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FOODPICKER: Newsletter: Nutrition  (click here to unsubscribe)
Nutrition Q&A Newsletter:

Message from Christine:

We've added a Beverage Guide to the Diabetes Tools link (top right).  Often people with diabetes are confused about what they should drink.  Many beverages contain high amounts of carbohydrate and can increase blood sugar quickly. 

The Beverage Guide provides a list of beverages that will have a minimal effect on blood sugar and are considered "free foods" by the American Diabetes Association.  There are over 150 diabetes friendly beverages on this guide.

Please review the Diabetes Friendly Beverage Guide.  Let me know if there are any other beverages that should be included:  Beverage Guide

Thanks and make it a great week!

Christine Carlson, MS, RD, BC-ADM, CDE
FOODPICKER.org, Registered Dietitian & Certified Diabetes Educator


We'd like to recognize the following FOODPICKER.org Contributors!

FOODPICKER.org Contributors: 

Ami Froese, Ashley Meuser, & Julie Pineau

This week's question for your nutrition blog:

From: Jim C. (e-mail not disclosed for privacy)
To: diabetes@foodpicker.org
Date: 11/17/2017
Subject: lunch ideas?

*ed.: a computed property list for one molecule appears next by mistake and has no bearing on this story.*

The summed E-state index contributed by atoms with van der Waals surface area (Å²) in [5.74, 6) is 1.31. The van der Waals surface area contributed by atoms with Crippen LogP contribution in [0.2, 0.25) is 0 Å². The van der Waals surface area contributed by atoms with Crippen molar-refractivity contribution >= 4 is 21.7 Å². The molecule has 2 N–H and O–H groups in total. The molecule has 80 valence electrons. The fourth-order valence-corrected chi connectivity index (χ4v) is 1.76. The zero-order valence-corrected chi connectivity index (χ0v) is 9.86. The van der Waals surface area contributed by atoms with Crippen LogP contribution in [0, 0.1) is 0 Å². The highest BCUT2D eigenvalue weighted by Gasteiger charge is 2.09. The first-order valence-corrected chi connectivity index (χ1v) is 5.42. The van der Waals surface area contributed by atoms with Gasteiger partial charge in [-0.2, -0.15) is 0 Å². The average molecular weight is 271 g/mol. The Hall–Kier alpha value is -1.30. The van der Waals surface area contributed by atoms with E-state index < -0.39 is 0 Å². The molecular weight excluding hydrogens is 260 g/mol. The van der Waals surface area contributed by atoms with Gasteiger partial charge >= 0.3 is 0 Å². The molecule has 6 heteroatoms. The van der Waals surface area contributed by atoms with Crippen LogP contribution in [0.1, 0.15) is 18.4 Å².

I have diabetes and work long hours.  I usually eat lunch at my desk while working.  I'm struggling with what I can have for lunch.  Could you give me some tips on what to pack for lunch at work?

After you answer a question on your blog please e-mail nutrition@foodpicker.org with the link (so we know that you posted).  The deadline is every Sunday at midnight.  We will post several responses in our next newsletter!

Example: Christine's Blog


Last week's question:

From: Tracy D. (e-mail not disclosed for privacy)
To: diabetes@foodpicker.org
Date: 11/17/2017
Subject: lots of vegetables?

I was just diagnosed with pre-diabetes.  The nurse told me to eat lots of vegetables.  Could you tell me what "lots of vegetables" means and what type of vegetables to consume?  Also, how should I prepare them?

Below are a number of responses to the above question:

Mandy Seay, RD, LD (Registered Dietitian)